Nicholas Hoult as Tyler
Tyler is a know-it-all foodie who is obnoxious about how he approaches fine dining. For Tyler, there is absolutely a right and a wrong way to enjoy food. Tyler doesn’t believe the rules apply to him (blatantly ignoring Hawthorne’s dining room etiquette), and he is desperate to gain the attention and approval of his idol Chef Slowik. Spoiler: Tyler knew beforehand that everyone would die at the end of the night, and he brought Margot anyway because he knew Hawthorne wouldn’t accept reservations for just one person. Also, Tyler is being punished by Slowik for draining the enjoyment out of the culinary arts with his gatekeeping and lack of practical knowledge.
Janet McTeer as Lillian Bloom
Lillian is a food critic who wields considerable power. Like Slowik, Lillian’s feeling of self-importance isn’t without merit; Her words have helped boost the careers of chefs. However, her personal tastes and whims have also destroyed people’s careers. Lillian is accompanied by her sycophantic editor Ted (Paul Adelstein). Spoiler: Slowik’s intention of having Lillian as his guest is to point out that her perceived power is arbitrary, and that she’s lost sight of what her career has done to well-meaning, talented chefs.
John Leguizamo as George Díaz
George is an actor whose best days are behind him. Once he was famous, but now George is more concerned with using his established name as a way to gain favor and make easy money rather than focusing on his craft and creating art through his acting abilities. George is accompanied by his disillusioned assistant and girlfriend Felicity (Aimee Carrero). Spoiler: George is being punished by Slowik because the Chef once watched a movie of George’s, and the lack of artistic merit in the film crushed Slowik’s own artistic drive for days. Slowik sees George as a sellout, which Slowik is at least partially afraid of turning into himself.
Reed Birney as Richard Liebbrandt
Richard is a businessman and a frequent diner at Hawthorne. He is accompanied by his wife Anne (Judith Light). Spoiler: Richard has two things going against him. First, he cheated on his wife by previously hiring Margot as an escort. However, Slowik’s main problem with Richard is that he’s eaten many meals at Hawthorne, but he can’t recall specific dishes. To Richard, Slowik’s food has no true meaning.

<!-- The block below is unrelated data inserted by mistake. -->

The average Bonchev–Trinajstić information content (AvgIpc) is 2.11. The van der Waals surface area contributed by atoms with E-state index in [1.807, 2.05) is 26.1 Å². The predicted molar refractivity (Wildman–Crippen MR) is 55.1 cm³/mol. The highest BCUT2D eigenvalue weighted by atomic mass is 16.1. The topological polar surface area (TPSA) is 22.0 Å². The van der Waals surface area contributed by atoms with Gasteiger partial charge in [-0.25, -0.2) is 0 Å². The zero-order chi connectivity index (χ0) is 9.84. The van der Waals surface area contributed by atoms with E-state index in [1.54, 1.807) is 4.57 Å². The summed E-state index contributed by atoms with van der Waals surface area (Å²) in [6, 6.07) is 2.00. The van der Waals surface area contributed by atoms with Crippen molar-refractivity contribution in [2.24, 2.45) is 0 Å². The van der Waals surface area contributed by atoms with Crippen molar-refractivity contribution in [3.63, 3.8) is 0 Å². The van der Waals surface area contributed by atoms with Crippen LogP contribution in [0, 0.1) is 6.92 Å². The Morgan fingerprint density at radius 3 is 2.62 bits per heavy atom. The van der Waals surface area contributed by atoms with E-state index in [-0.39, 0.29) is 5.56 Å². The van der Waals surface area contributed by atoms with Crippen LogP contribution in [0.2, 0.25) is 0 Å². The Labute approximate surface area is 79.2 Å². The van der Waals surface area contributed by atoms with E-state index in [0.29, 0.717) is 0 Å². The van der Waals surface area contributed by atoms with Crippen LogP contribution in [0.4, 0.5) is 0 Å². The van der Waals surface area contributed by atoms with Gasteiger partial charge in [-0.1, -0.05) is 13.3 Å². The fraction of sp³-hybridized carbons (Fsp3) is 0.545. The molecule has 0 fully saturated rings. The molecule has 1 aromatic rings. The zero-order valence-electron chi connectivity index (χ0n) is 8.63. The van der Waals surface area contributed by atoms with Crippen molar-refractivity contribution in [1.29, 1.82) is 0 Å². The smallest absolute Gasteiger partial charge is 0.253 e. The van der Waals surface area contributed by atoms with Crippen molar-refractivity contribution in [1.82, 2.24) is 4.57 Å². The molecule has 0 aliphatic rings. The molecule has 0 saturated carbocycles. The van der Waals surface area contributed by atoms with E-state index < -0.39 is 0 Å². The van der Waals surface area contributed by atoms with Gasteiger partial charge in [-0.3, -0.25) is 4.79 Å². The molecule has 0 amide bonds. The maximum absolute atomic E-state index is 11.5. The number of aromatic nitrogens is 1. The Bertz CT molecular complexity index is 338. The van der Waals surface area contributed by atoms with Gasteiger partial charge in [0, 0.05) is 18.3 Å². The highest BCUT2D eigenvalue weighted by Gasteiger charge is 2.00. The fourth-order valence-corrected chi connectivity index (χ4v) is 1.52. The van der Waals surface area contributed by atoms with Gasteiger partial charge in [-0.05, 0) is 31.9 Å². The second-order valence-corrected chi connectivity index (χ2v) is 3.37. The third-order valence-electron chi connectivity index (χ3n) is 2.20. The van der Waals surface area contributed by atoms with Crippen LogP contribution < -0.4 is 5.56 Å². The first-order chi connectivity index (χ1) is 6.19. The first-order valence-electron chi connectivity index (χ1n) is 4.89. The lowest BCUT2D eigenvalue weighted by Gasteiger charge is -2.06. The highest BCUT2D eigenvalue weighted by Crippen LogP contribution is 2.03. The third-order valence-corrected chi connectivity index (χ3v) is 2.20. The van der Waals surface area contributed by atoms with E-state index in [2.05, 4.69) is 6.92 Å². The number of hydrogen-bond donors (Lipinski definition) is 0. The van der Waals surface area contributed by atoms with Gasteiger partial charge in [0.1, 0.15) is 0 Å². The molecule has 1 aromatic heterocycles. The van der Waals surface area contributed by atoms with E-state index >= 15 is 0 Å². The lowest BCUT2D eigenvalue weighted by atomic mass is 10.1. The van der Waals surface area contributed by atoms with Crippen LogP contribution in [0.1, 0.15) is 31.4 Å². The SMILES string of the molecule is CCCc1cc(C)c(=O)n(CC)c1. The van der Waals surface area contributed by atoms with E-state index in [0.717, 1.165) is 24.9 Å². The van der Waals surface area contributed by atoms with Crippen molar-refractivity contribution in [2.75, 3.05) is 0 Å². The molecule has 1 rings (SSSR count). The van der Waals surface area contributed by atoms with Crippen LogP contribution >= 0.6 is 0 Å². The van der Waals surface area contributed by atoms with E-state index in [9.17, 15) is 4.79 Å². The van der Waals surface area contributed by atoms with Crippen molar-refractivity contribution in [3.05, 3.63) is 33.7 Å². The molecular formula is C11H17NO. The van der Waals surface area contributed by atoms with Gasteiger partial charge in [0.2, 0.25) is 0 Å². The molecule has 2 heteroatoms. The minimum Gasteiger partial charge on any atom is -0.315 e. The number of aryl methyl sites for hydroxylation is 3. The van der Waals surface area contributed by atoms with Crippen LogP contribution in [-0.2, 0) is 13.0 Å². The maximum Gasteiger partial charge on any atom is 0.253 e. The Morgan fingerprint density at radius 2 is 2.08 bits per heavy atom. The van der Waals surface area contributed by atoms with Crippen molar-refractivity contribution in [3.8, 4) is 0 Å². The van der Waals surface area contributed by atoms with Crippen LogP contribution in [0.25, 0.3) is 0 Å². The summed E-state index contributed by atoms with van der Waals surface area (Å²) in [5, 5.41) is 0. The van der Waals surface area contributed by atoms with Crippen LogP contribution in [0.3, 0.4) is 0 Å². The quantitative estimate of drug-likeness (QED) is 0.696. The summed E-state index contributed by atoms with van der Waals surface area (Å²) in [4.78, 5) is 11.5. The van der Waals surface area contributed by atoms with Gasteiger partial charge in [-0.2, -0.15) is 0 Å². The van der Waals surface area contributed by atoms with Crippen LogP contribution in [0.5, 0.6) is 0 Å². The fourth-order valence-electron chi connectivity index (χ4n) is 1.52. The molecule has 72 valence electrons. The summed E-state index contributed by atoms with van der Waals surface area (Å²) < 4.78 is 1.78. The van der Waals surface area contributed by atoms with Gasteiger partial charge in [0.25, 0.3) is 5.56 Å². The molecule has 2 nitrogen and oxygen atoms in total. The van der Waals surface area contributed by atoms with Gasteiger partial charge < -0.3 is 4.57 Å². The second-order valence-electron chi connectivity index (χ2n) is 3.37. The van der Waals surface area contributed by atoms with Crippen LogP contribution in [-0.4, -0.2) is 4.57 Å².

Mark St. Cyr as Dave, Rob Yang as Bryce, and Arturo Castro as Soren
This trio of businessmen treat dinner at Hawthorne as a sign of status. They are all business partners who deal in some shady areas, and they are in love with the power their money and roles afford them. Spoiler: Slowik knows that Dave, Bryce, and Soren are all stealing money, and their ties to the man who finances Slowik’s private restaurant mark them for punishment. Slowik aims to show them that they didn’t earn their status, and their power can be taken away.
Hong Chau as Elsa
Elsa is the headwaiter at Hawthorne. She makes sure everything runs smoothly, and she is Hawthorne’s second in command. Elsa is very protective of her status, just as she is proud of herself and the staff she oversees.
Frequently Asked Questions
Even though the story in The Menu is rather straightforward, the movie may leave a few lingering questions for viewers. While specific character motivations are always open to interpretation, here are our answers for a few of the film’s more pressing questions. Major spoilers from here on out in the article, obviously.
Is The Menu streaming on Netflix or any other platform?
What genre is The Menu?
What is Chef Slowik’s Plan?
Slowik’s plan for the evening is to confront each of his guests with their sins and their roles in harming others (i.e. harming Slowik and his art). Slowik feels that the people he feeds night after night have ruined his art, the only thing he ever truly loved. They have taken something that is supposed to be about taste, pleasure, and sustenance, and turned it into a joyless exercise in maintaining their elite status. Or, like the food critic, they’ve devoted their lives to scrutinizing the work of others which can have disastrous effects. Or, like the movie star, they’ve compromised their own art for money. Slowik wants to free himself, his guests, and his staff from their misguided lives with his final masterpiece which will end with everyone being burned alive. In death, they will all be free.
Why don’t the diners just leave?
Even so, Richard (Reed Birney), the older businessman who was cheating on his wife, does try to leave at one point. He gets his finger cut off for his trouble. The male guests are later offered a chance to run, and they are all easily caught and brought back. Also, even when Margot calls the Coast Guard, it’s revealed that the officer who arrives is working for Slowik. So, all of these factors add up to making the guests feel like escape is impossible, which is probably true.
Why does Chef Slowik allow Margot to leave?
The Slowik in the picture has a genuine smile on his face, and Margot’s request of cheeseburger reminds Slowik of a time when he actually enjoyed cooking for people. It was a simple time when he made the food himself (rather than delegating to his staff), and his diners enjoyed the food in an uncomplicated way. Slowik knows that he can’t go back to those times, but he also knows that Margot doesn’t have to end up like he did. Margot still has the chance to avoid becoming irreversibly cynical like him.